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‘Flaw’ sends Dharavi project back to drawing board

The much-delayed Dharavi Redevelopment Plan is set to return to the drawing board,with little hope of an early launch to what is an ambitious and critical part of the Mumbai Makeover project.

Written by Kavitha Iyer | Mumbai |
October 29, 2009 12:52:41 am

LATE DISCOVERY Fraction of targeted beneficiaries eligible,bid now to create more,smaller sectors

The much-delayed Dharavi Redevelopment Plan is set to return to the drawing board,with little hope of an early launch to what is an ambitious and critical part of the Mumbai Makeover project.

Five years after the government passed a resolution to implement the multi-crore project with a special-township approach,an expert committee appointed by the government is now working on an “alternative” plan. The re-look has been prompted by the realisation that the project,in its current form,will benefit only a fraction of the target group.

With an entirely new plan proposed,not only are further delays imminent,but allegations that the new proposal is designed only at scuttling the existing project are also expected,officials and stakeholders said.

Worse,while senior bureaucrats ostensibly studied the current project design for several months before declaring a special FSI of 4,officials are now debating “basic conceptual flaws” in the scheme.

MHADA vice-president and officer on special duty for the project Gautam Chatterjee confirmed he has written to the chief secretary asking for a “re-look at the criteria for eligibility of slumdwellers” after an initial assessment for one of Dharavi’s current five sectors showed that only about 38 per cent of the residents had proof of having lived there since before 2000. All slum-dwellers who settled in Dharavi before January 1,2000,are eligible for free 269 sq ft homes under the scheme.

The new proposal includes carving up the 239-hectare slum into about 50 sectors instead of the current five,with slumdwellers in each cluster themselves appointing developers instead of the government picking developers through a tender process that’s already under way. “We are working on the plan,” said D M Sukhthankar,former chief secretary and now on the expert committee overseeing the project. He said the proposal was still at an early stage.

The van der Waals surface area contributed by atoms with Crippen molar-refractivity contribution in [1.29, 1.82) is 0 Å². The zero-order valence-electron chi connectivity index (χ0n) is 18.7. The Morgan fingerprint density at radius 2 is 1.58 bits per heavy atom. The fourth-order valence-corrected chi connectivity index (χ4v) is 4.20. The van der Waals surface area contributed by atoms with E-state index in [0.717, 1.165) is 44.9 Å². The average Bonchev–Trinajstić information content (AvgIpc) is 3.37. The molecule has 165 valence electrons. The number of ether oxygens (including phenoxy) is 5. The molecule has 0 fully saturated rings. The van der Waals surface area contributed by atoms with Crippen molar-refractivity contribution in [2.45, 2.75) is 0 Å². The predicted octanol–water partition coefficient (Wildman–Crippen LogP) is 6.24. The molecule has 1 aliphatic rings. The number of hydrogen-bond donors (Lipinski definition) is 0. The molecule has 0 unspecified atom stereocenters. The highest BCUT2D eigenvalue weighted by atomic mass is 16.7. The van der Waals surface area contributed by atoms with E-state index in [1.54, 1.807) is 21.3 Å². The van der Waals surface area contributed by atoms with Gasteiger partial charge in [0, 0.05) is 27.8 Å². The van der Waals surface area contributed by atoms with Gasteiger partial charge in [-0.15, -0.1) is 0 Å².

Officials in MHADA said the idea was to divide the slum into clusters of about 1,000 huts,with conventional SRA schemes taking off in each cluster. Instead of appointing developers for each sector to raze shanties and build commercial and residential towers,the government would pay for amenities and integration among the smaller clusters so that the idea of a new Dharavi township is salvaged.

Under the existing project design,since the onus of moving slumdwellers and handing over cleared land to private developers remains on the government,such large numbers of ineligible slum-dwellers are an unpalatable political challenge.

However,Sukhthankar admitted that it remains unclear whether smaller clusters would automatically solve the problem of low eligibility ratio among slumdwellers. The issue of how to redevelop the slum and that of who qualifies for free re-housing are two separate issues,he said. “We have to look at it carefully because any step we take could set a precedent,” he said.

“We will not allow any further delays,” insisted recently re-elected MLA Varsha Gaikwad. “People in Dharavi have not been able to undertake any development since the GR of 2004 because slum rehabilitation schemes have been disallowed so as to not hamper the township approach. People are desperate for the project to take off,” she said. Gaikwad added that she would push for all structures in Dharavi built before 2000 to be protected and their occupants declared eligible for rehousing regardless of whether they moved in before or after 2000.

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